STTR Phase I: Miniaturization of the Continuous-Flow Streamwise Thermal-Gradient Cloud Condensation Nuclei (CCN) Counter

Award Information
Agency:
National Science Foundation
Amount:
$149,740.00
Program:
STTR
Contract:
0712444
Solitcitation Year:
2006
Solicitation Number:
NSF 06-598
Branch:
N/A
Award Year:
2007
Phase:
Phase I
Agency Tracking Number:
0712444
Solicitation Topic Code:
EL
Small Business Information
D.M.T.
5710 FLATIRON PKWY, 6745 HOLLISTER AVENUE, Boulder, CO, 80301
Hubzone Owned:
N
Woman Owned:
N
Socially and Economically Disadvantaged:
Y
Duns:
786731802
Principal Investigator
 Gregory Kok
 Dr
 (303) 440-5576
 glkok@dropletmeasurement.com
Business Contact
 Gregory Kok
Title: PhD
Phone: (303) 440-5576
Email: glkok@dropletmeasurement.com
Research Institution
 Univ of CA SD Scripps Inst
 Gregory C Roberts
 Center for Atmospheric Sciences
La Jolla, CA, 92093 6312
 (858) 822-1662
 Nonprofit college or university
Abstract
This Small Business Technology Transfer (STTR) Phase I research proposal addresses one of the largest uncertainties in understanding climate change. Measurements of cloud condensation nuclei (CCN) aerosols are fundamental for providing the link between atmospheric aerosol properties and cloud microphysics. The continuous-flow streamwise thermal gradient technique has significantly improved the quality of CCN measurements. The main features of this instrument include: supersaturation that is a function of flow rate and temperature; continuous flow allows fast sampling; and simple cylindrical geometry reducing size and minimizing buoyancy effects. In this new design the operational limits have been identified and the overall size of the instrument reduced. The objective of this research proposal is to provide a miniature CCN counter, based on an operational prototype that will reduce weight, size and power consumption by a factor of ten. This company has commercialized the streamwise thermal-gradient CCN instrument that is the accepted standard and has been successfully deployed in dozens of international experiments. Future studies on aerosol/cloud/climate interactions require a major effort to provide adequate instrumentation to bridge the gap between aerosols and cloud properties to define limits for atmospheric models. A miniature commercial CCN instrument is essential for deployment in the next generation of research aircraft. This instrumentation development will be an important step forward in providing additional data for climate researchers.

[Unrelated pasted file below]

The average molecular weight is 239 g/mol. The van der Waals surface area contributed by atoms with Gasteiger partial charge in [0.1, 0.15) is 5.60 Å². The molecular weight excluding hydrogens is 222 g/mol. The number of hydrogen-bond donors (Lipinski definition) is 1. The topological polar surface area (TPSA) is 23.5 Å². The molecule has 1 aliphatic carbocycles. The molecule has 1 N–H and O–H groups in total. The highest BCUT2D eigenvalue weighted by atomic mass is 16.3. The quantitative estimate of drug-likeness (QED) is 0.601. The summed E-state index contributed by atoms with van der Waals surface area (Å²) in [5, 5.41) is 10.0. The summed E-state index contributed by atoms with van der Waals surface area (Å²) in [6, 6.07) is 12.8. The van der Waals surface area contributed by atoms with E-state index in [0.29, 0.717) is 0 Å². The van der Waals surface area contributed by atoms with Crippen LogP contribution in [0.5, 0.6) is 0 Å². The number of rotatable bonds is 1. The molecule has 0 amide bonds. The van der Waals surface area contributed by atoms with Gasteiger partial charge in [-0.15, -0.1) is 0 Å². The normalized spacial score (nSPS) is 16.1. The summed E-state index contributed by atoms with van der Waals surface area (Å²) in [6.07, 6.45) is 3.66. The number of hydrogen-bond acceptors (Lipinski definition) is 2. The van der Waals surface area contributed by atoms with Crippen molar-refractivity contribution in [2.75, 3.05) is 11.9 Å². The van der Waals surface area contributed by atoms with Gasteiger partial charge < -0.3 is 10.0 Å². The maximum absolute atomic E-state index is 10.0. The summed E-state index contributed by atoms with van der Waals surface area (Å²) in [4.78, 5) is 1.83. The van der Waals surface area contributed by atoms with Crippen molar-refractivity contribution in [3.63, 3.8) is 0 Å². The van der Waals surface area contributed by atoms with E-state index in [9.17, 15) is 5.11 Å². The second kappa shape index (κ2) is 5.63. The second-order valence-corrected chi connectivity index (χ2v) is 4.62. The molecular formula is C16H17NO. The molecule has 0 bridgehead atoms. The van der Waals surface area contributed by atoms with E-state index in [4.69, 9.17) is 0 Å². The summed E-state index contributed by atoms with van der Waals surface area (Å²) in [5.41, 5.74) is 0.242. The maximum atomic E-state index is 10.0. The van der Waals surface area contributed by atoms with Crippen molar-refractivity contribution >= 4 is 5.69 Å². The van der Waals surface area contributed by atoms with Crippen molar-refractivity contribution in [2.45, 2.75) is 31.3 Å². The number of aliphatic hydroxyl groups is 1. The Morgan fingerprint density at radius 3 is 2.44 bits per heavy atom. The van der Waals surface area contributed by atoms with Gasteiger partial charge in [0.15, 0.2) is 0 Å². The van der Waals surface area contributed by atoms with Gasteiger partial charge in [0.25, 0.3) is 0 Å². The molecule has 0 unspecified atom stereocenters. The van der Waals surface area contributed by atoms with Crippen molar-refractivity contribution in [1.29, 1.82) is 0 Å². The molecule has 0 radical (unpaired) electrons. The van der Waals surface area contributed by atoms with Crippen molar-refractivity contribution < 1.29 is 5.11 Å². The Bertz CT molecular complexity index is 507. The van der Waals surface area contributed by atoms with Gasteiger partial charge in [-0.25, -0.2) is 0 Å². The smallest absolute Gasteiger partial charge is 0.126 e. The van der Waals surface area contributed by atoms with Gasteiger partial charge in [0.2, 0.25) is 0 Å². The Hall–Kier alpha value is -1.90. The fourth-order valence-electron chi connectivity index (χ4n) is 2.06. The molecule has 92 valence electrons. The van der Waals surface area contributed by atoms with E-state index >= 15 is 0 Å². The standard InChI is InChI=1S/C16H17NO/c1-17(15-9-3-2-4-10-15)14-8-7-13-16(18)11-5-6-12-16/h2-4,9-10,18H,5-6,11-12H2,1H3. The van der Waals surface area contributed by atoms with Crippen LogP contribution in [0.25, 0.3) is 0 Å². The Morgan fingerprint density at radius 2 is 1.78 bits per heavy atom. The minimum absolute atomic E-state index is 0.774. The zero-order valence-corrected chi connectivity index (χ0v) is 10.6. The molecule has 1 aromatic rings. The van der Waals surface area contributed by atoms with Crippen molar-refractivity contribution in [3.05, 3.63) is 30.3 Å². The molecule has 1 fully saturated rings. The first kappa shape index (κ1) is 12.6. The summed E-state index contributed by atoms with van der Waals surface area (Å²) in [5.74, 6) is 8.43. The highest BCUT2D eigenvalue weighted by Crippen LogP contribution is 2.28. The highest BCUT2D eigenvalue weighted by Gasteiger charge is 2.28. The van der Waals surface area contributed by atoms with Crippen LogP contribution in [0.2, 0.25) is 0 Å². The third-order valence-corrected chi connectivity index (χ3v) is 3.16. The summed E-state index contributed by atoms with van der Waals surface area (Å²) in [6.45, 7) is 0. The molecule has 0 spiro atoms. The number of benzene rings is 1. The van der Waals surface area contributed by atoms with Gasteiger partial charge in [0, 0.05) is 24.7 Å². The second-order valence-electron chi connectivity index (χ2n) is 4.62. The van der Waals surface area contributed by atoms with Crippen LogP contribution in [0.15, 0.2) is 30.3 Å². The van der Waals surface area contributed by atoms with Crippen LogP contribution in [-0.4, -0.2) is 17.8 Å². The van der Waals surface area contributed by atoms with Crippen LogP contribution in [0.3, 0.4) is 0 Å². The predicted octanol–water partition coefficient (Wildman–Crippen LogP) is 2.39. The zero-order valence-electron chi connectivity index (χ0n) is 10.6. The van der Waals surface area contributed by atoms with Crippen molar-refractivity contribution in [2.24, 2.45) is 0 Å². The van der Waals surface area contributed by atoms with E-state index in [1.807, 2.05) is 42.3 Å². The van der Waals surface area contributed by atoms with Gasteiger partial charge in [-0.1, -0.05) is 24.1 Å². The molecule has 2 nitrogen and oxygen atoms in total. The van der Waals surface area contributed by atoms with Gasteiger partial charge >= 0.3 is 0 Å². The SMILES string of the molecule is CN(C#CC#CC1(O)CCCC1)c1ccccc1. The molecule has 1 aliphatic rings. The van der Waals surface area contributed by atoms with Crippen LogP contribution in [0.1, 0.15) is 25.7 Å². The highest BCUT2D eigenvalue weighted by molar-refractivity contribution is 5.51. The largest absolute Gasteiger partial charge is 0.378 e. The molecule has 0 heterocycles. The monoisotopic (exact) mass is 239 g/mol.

* information listed above is at the time of submission.

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